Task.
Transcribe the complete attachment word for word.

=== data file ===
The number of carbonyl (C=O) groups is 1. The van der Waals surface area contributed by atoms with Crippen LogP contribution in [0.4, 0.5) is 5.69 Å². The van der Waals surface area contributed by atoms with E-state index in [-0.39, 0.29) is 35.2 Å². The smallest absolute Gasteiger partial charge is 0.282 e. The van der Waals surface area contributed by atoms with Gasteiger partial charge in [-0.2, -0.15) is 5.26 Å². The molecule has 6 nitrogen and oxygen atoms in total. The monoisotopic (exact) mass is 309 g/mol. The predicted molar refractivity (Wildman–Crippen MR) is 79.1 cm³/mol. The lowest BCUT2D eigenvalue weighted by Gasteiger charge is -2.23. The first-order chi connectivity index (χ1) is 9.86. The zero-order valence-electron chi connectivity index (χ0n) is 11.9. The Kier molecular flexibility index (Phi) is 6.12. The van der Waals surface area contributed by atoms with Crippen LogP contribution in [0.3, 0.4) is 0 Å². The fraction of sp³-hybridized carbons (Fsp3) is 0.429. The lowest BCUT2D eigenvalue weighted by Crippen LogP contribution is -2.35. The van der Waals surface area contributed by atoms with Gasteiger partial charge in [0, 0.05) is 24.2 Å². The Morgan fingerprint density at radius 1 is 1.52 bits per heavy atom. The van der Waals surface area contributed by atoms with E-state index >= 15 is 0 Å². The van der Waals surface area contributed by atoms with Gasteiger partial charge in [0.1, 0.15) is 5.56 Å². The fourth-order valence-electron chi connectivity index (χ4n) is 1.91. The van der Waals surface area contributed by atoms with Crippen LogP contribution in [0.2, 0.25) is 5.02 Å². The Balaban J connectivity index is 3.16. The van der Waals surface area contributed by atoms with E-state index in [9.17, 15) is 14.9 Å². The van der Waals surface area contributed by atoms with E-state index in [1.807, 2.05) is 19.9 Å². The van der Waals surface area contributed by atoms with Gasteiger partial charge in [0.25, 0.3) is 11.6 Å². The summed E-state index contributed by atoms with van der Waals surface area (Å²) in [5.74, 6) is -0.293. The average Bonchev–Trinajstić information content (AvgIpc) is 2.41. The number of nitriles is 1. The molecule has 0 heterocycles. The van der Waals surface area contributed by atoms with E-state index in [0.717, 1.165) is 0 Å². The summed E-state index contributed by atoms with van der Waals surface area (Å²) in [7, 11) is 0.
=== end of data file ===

The number of carbonyl (C=O) groups is 1. The van der Waals surface area contributed by atoms with Crippen LogP contribution in [0.4, 0.5) is 5.69 Å². The van der Waals surface area contributed by atoms with E-state index in [-0.39, 0.29) is 35.2 Å². The smallest absolute Gasteiger partial charge is 0.282 e. The van der Waals surface area contributed by atoms with Gasteiger partial charge in [-0.2, -0.15) is 5.26 Å². The molecule has 6 nitrogen and oxygen atoms in total. The monoisotopic (exact) mass is 309 g/mol. The predicted molar refractivity (Wildman–Crippen MR) is 79.1 cm³/mol. The lowest BCUT2D eigenvalue weighted by Gasteiger charge is -2.23. The first-order chi connectivity index (χ1) is 9.86. The zero-order valence-electron chi connectivity index (χ0n) is 11.9. The Kier molecular flexibility index (Phi) is 6.12. The van der Waals surface area contributed by atoms with Crippen LogP contribution in [0.3, 0.4) is 0 Å². The fraction of sp³-hybridized carbons (Fsp3) is 0.429. The lowest BCUT2D eigenvalue weighted by Crippen LogP contribution is -2.35. The van der Waals surface area contributed by atoms with Gasteiger partial charge in [0, 0.05) is 24.2 Å². The Morgan fingerprint density at radius 1 is 1.52 bits per heavy atom. The van der Waals surface area contributed by atoms with E-state index >= 15 is 0 Å². The van der Waals surface area contributed by atoms with Gasteiger partial charge in [0.1, 0.15) is 5.56 Å². The fourth-order valence-electron chi connectivity index (χ4n) is 1.91. The van der Waals surface area contributed by atoms with Crippen LogP contribution in [0.2, 0.25) is 5.02 Å². The Balaban J connectivity index is 3.16. The van der Waals surface area contributed by atoms with E-state index in [9.17, 15) is 14.9 Å². The van der Waals surface area contributed by atoms with E-state index in [1.807, 2.05) is 19.9 Å². The van der Waals surface area contributed by atoms with Gasteiger partial charge in [0.25, 0.3) is 11.6 Å². The summed E-state index contributed by atoms with van der Waals surface area (Å²) in [5.74, 6) is -0.293. The average Bonchev–Trinajstić information content (AvgIpc) is 2.41. The number of nitriles is 1. The molecule has 0 heterocycles. The van der Waals surface area contributed by atoms with E-state index in [0.717, 1.165) is 0 Å². The summed E-state index contributed by atoms with van der Waals surface area (Å²) in [7, 11) is 0.